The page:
(A re-post from the archives. My friend was diagnosed a year ago this week–celebrating how far she’s come)
At the infusion center, reclining chairs line the walls. Patients hold hands with husbands, with friends. Some occupy themselves with Soduku puzzles. The hosts of The View provide background noise, screeching at one another on television sets suspended from the ceiling. A young woman wearing a compression sleeve sits next to her mother, both watching a sweet blonde boy try his mother’s car keys in the lock of a medical supply cabinet. He gets tired; he wants his mother to reach down her compression-sleeved arm and lift him to her heart. All receive cell-killing, life-preserving fluids from bags suspended from poles.
In our corner of the room, women wear scarves and wigs. They smile. They ask, “Which treatment are you on? Which number is this for you? Who is your doctor?” There is silence when one reveals that she is triple negative. Among these women in this place, they know what that means. They speak vocabulary that, until recently, was a foreign language: bilateral mastectomy, lymph node involvement, reconstruction, Herceptin, Taxol, Tamoxifen. Each has had to look family, friends, husbands, children in the eye and give breath to the words, “I have breast cancer.”
Slowly they shared pieces of their stories, their journeys. One passed around a picture of her sons. My friend shared a newspaper article about the rock band she sings with. One revealed that she is a professional opera singer. And then it began, building slowly–the laughter. They showed off and laughed about having cleavage after reconstructive surgery. They laughed about the improbability of laughter in this place.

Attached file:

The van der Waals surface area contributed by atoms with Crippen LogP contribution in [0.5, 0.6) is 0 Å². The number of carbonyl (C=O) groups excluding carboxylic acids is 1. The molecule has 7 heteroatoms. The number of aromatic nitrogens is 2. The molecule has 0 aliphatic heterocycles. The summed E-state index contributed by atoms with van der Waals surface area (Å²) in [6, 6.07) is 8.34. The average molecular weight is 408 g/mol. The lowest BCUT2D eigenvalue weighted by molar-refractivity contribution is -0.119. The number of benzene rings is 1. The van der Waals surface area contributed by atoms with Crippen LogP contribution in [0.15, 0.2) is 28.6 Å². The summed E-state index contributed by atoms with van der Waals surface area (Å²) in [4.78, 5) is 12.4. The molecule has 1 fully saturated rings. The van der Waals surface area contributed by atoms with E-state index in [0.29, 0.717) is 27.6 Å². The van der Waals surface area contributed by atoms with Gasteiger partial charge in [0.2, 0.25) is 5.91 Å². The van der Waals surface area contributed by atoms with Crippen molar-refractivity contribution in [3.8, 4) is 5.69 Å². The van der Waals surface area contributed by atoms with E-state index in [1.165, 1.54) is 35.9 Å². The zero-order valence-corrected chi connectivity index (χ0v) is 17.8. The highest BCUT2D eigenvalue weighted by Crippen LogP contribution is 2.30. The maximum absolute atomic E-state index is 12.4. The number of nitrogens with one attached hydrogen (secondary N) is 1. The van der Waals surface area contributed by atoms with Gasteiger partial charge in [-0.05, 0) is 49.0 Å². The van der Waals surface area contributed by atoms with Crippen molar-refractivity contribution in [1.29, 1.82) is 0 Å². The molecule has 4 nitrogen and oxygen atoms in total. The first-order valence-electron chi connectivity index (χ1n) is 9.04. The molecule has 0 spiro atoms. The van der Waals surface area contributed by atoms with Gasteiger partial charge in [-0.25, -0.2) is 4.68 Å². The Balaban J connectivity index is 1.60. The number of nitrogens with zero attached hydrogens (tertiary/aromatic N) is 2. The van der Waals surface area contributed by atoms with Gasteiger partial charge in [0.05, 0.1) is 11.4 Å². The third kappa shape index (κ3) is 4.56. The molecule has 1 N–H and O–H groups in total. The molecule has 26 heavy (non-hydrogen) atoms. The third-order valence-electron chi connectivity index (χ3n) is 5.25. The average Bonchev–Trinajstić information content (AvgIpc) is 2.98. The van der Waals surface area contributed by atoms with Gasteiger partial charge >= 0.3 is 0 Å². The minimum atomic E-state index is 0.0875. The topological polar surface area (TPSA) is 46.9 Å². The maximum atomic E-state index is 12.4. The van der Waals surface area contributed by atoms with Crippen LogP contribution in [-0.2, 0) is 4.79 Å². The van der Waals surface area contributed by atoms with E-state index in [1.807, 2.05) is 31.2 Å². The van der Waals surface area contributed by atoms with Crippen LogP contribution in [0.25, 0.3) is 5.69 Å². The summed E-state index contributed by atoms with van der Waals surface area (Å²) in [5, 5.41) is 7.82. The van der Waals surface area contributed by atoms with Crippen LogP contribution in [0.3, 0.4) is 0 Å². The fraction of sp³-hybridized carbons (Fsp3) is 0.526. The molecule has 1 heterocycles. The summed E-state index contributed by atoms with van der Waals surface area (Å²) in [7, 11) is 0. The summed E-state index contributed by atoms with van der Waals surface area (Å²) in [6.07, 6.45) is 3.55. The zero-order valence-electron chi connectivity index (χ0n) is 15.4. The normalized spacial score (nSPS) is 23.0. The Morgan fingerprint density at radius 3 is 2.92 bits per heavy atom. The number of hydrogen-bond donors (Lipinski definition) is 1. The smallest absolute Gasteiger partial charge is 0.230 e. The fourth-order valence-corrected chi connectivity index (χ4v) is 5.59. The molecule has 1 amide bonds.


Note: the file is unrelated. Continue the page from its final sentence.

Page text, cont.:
And then the wigs came off. They compared scars and stubble and the broken places where cancer had touched them, had wounded them. And they laughed.
I sat there, surrounded by reclining chairs, the infusion bags, the women speaking foreign words. I heard their improbable laughter and knew I was bearing witness to something life-giving and beautiful. There was healing and strength and grace among this sisterhood of women brave enough to take their wigs off.
I think of my sisters who sit in pews lining church walls. I think about our broken places–the scars, the stubble, the places that need to be exposed to grace, to holy, life-giving laughter. Will we be brave? Will we take off our wigs and allow healing to begin?